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  • Writer's pictureBenay Hicks

Building literacy: One reader and writer at a time

By Marin Wolf, EdNC summer intern

(This article was originally posted on EdNC online.)

Reading and writing are arguably the most important tools for a person to have. These basic skills are needed to take any class, or to go into any profession, and yet 54.3 percent of third through eighth grade students in the state are reading below grade level. This startling gap in knowledge has led professionals across North Carolina to look at how we can put students on a course to higher literacy proficiencies. Different programs take different approaches to solve the problem, and each strive to give students the chance to build skills that will impact the rest of their lives.

The Teachers 10 years ago the Hill Center created HELP, or the Hill Early Literacy Program, focusing on providing the tools for instructors to implement skills necessary for becoming a strong reader. After extensive research, the Hill Center was able to build a curriculum for three- to four-year-old students that acts as an early intervention system, particularly for poorer students who are not exposed to as rich of a vocabulary at home.The HELP curriculum is centered around five opportunities needed for the mastery of reading:

To build spoken language by talking and listening To recognize print in books To manipulate to sounds of spoken language, or phonological awareness To learn about the letters of the alphabet To experience books by reading aloud and engaging in conversation about the books

In 2005, HELP went into Davie County Schools, with the help of the Mebane Charitable Foundation, providing 11 child care programs and 73 professionals with lesson plans, materials, and professional development to ensure a strong foundation of critical literary skills. The students enrolled in HELP saw significant increases in their early reading skills, improving at or above the rate expected for children their age.

The findings from the original project were so promising the Hill Early Literacy Program has expanded its grant driven work with other teachers and providers across the state. Most recently they have worked with Beaufort County schools to train 30 kindergarten teachers. The program will also be going into Winston-Salem schools this fall to aid 25-30 pre-K teachers, kindergarten teachers, and media specialists.

The Hill Center’s Director of Outreach Dr. Denise Morton emphasized the need for this program across different parts of the state, stating, “By the time they are three or four they have a gap of about 3 million words less than the children of an affluent family, simply because of the vocabulary that the parents use. Early intervention is extremely important, as it gives these kids a formal setting to gain these skills,” she said.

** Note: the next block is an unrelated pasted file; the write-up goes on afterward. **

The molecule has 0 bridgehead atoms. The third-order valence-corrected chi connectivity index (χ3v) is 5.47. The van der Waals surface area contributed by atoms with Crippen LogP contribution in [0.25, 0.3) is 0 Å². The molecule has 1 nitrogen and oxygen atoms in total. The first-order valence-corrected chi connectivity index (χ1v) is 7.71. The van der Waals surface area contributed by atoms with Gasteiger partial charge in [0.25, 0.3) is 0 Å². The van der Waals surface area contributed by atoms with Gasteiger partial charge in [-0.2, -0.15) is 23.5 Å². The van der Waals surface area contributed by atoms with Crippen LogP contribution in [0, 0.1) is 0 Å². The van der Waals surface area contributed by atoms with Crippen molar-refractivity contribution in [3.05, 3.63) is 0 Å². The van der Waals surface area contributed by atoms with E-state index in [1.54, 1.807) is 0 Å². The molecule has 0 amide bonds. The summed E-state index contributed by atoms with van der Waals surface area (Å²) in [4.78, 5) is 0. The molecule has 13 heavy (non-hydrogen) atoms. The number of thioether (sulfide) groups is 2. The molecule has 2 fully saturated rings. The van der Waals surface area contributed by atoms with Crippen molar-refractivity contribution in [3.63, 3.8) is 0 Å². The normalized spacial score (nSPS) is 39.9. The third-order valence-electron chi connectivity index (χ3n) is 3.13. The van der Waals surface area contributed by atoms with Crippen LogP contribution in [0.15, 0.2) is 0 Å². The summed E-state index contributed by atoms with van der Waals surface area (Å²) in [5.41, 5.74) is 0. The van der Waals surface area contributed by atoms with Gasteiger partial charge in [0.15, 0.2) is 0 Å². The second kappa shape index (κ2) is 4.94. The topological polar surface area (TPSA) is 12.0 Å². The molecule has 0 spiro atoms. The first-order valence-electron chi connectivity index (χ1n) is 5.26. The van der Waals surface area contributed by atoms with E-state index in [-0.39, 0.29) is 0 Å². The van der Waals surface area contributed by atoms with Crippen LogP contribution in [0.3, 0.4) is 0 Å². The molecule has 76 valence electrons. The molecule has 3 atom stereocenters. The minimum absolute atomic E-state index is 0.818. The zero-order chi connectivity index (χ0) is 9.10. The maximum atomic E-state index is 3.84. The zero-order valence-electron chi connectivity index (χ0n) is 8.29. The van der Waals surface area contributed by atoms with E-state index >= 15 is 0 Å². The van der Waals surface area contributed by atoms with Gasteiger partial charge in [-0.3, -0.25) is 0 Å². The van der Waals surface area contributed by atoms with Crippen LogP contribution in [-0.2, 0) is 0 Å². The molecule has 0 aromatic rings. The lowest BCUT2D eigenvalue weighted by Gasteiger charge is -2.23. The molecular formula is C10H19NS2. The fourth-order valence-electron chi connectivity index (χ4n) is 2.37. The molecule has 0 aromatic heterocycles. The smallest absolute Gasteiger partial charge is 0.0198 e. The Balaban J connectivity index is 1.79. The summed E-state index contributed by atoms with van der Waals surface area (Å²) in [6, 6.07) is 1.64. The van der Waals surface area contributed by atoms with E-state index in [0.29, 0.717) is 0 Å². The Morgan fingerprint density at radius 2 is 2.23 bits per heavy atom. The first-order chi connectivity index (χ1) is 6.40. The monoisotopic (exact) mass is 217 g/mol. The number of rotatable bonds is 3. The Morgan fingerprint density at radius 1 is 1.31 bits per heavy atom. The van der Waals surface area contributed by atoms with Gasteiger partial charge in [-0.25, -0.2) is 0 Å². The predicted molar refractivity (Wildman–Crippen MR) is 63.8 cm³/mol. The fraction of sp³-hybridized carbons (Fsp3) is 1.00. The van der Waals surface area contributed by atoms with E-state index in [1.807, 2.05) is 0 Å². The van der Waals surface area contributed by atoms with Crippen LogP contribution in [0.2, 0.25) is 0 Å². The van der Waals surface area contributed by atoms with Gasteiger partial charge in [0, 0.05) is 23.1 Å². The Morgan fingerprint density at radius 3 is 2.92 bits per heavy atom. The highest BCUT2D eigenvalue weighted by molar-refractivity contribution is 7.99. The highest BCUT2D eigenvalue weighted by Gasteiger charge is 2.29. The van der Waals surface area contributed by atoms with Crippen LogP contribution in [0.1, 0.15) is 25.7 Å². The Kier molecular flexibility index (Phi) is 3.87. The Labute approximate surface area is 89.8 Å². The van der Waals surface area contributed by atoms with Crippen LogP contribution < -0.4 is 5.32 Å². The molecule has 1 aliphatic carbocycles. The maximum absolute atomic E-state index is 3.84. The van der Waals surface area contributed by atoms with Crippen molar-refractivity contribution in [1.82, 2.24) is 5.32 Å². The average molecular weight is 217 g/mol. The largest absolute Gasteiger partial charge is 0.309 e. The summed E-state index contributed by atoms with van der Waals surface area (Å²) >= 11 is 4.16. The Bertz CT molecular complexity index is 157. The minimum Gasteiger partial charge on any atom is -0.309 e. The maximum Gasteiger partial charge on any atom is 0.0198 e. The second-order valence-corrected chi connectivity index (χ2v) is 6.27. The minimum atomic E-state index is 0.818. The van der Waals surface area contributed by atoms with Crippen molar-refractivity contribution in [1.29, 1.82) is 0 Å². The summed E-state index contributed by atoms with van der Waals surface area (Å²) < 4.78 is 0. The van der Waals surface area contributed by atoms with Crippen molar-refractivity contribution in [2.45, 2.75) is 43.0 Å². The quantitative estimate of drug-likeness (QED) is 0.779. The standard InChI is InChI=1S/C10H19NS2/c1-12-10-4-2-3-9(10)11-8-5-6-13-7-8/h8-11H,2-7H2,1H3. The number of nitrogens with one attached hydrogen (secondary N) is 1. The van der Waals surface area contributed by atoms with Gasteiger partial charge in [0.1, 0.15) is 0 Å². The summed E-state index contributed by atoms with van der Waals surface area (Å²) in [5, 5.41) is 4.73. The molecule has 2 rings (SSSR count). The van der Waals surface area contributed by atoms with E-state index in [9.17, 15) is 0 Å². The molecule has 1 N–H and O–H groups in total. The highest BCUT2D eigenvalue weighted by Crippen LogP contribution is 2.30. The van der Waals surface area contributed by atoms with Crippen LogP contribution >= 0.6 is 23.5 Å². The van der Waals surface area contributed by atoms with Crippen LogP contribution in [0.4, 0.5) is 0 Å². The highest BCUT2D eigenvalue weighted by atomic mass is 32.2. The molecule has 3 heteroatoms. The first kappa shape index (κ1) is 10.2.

The Kids Putting these new literacy skills into practice seems easy enough, but thousands of low income students don’t have ready access to books and other reading materials. Here’s where Book Harvest comes in with several different programs targeting specific needs. Book Harvest has been able to aid student’s growth in literacy and their love for reading.

Book Harvest starts early. Book Babies, launched in 2013, gives Medicaid-eligible families in Durham the tools to build home libraries. The children enrolled in Book Babies receive 10 books every six months from birth until the start of kindergarten. Not only will these children have 120 of their very own books by the time they start school, but they are also exposed to helpful literary skills and tactics through home visits. Book Baby home visitors walk parents through activities and strategies that will help guide their child’s development. Book Harvest is in continuous contact with the parents. Rachel Stine, Book Harvest’s Partnerships Manager, added, “Every month we also send out a text message that talks about things that you can be doing with your baby, like pointing out words the start with the sh sound, or playing at bath-time and singing. They are just easy and very concrete tasks that families can be doing to not only build those literacy skills, but to also promote bonding.” Book Babies families are also invited to join a twice-yearly celebration at the Stanford L. Warren Library in Durham, giving them a chance to sign up for library cards in a welcoming environment.

While Book Babies gives economically disadvantaged kids a head start before school begins, it does not solve the problem that arises once summer rolls around. When students lack access to books over the summer, they often come back to school having lost reading ability. This can widen the achievement gap by up to three years of reading loss by the time the students reach fifth grade. This is where Books on Break comes in. By sending students home with 10 self-selected books over the summer, it lessens the chance of learning loss in lower income children.

The Results While both of these programs are relatively new, they are already showing promising results. By hitting both ends of the widening achievement gap head on, students at risk of being below level in reading are getting the opportunity to do the opposite. Through the pushing of critical literacy skills at an early age, children are getting prepared not only for more advanced reading, but also for the ability to learn and communicate better, both in and out of school.


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